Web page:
Recent tax law changes include a new income tax deferral opportunity for Qualified Equity Grants available to some “qualified employees” of “eligible corporations” under the new Internal Revenue Code Section 83(i). San Parikh and Tom Cook spoke with Bloomberg Tax’s Lydia O’Neal about how and when the law applies, and discuss concerns over ambiguity in some of the rule’s terms. From the article:
Employees of startups who get paid in restricted stock units are now allowed to delay paying taxes on it, but tax professionals think doing so might pose more risk than benefit.
While employees of these fledgling businesses can avoid paying income taxes on their restricted stock units for five years under new code Section 83(i) in the 2017 tax law, they are still essentially betting on a startup’s success, practitioners said.
Additionally, employment law and tax attorneys told Bloomberg Tax, widespread use of the deferral may be limited by the code section’s narrow real-world application, the need for IRS guidance, and the likelihood that many new and small businesses don’t know about it.
“We don’t think that these smaller companies, unless they’re advised by larger accounting firms or law firms, will know about this ability to defer tax under 83(i),” said Sanyam Parikh, an attorney at the Raleigh-based law firm Wyrick, Robbins Yates & Ponton LLP, who specializes in employee benefits and equity compensation.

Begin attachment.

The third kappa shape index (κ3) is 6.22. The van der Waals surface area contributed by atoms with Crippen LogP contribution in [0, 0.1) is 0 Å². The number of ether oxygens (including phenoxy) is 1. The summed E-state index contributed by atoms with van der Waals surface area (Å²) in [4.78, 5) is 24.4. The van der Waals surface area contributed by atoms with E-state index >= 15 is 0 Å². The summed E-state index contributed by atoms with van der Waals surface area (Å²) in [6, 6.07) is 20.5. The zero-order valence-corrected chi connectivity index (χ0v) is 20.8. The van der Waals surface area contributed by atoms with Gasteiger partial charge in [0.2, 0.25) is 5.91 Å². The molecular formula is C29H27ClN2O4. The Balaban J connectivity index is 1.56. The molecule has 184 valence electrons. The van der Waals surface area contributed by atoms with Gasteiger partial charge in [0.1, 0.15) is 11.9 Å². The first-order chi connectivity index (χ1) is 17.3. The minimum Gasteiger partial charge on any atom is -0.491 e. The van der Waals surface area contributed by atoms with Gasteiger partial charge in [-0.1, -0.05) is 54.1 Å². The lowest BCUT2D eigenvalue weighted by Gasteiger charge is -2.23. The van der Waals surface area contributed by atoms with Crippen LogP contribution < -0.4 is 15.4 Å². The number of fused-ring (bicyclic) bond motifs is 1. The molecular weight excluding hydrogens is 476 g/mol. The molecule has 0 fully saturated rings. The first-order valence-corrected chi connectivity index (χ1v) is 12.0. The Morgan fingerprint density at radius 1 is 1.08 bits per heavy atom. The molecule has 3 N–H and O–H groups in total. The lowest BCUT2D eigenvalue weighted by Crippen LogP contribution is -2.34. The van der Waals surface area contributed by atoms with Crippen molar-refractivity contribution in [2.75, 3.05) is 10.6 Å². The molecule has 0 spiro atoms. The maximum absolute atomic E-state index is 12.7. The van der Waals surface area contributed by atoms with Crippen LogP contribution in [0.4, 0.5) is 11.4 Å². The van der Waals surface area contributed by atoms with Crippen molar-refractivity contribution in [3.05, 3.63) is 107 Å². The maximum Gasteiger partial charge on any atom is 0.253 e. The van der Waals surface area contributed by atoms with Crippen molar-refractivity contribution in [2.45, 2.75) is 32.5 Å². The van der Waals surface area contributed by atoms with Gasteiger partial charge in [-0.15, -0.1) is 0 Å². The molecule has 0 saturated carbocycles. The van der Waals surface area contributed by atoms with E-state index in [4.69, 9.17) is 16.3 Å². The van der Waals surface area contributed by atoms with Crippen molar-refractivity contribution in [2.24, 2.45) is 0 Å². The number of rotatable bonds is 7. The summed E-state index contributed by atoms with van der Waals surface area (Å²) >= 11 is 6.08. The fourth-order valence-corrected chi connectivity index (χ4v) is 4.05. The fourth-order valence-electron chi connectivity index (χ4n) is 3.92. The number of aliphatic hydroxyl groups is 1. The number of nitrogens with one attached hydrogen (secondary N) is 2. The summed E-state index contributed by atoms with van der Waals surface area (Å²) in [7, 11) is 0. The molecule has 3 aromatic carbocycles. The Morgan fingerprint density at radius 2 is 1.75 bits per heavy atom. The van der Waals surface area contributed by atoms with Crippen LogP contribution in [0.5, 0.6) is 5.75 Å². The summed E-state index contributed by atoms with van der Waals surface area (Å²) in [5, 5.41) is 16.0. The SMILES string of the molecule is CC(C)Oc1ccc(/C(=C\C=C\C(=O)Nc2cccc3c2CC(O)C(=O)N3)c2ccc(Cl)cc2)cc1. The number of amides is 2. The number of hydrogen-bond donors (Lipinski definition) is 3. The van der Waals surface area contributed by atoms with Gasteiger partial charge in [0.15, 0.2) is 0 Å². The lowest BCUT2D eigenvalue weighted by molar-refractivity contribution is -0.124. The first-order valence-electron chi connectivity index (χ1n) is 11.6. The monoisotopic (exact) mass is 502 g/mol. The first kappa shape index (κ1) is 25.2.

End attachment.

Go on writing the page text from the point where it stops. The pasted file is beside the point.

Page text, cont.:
“To the extent that they are advised and do know about it, it’s still not clear that employees will take advantage of the deferral election, just because of the risk.”
How It Works
Under Section 83(a) of the code, which existed before Section 83(i) was added in the tax law (Pub. L. No. 115-97), the value of property transferred in exchange for performed services is included in income when it vests, meaning the employee has become fully entitled to and able to sell it.
Section 83(b), which also existed prior to the new law, allows employees with private company restricted stock units to elect within 30 days of the transfer to have the fair market value of the stock taxed as income, so that, as the value of the stock ideally rises over time, they can maximize the amount of share value later taxed at the capital gains rate rather than the much higher income tax rate. Otherwise, employees would pay income tax on the restricted stock units when they vest—potentially a much higher value than when it was transferred.
For low- to mid-level employees at a young startup, paying income tax on a stock they can’t sell, even when the shares hold much lower value when they’re transferred than when they vest, is far from ideal.
The new Section 83(i), which practitioners said was likely intended to benefit nascent tech, biotech, and pharmaceutical firms, defers the income tax obligation on qualified equity transfers for five years. It must be provided to at least 80 percent of employees and exclude: chief executive officers; chief financial officers and their spouses, children, grandchildren, and parents; one percent owners of the company; and the four highest-compensated company officers.
To help employees make the most of Section 83(i), a company within half a decade of a liquidity event would give the equity grants to low- and mid-level personnel so they can wait until after the stock can be sold on a securities marketplace to pay the income tax on the value at which it was initially transferred to them, and capital gains tax on any increase in value since then. Practitioners said what sounds great in theory may in reality still tie employees to the risk that the company will bottom out. The provision may be little used—or worse, used inadvertently at the risk of penalty, they said.
Read the rest of the article here.
Read more about the 83(i) Election in Qualified Equity Grants in our client alert here.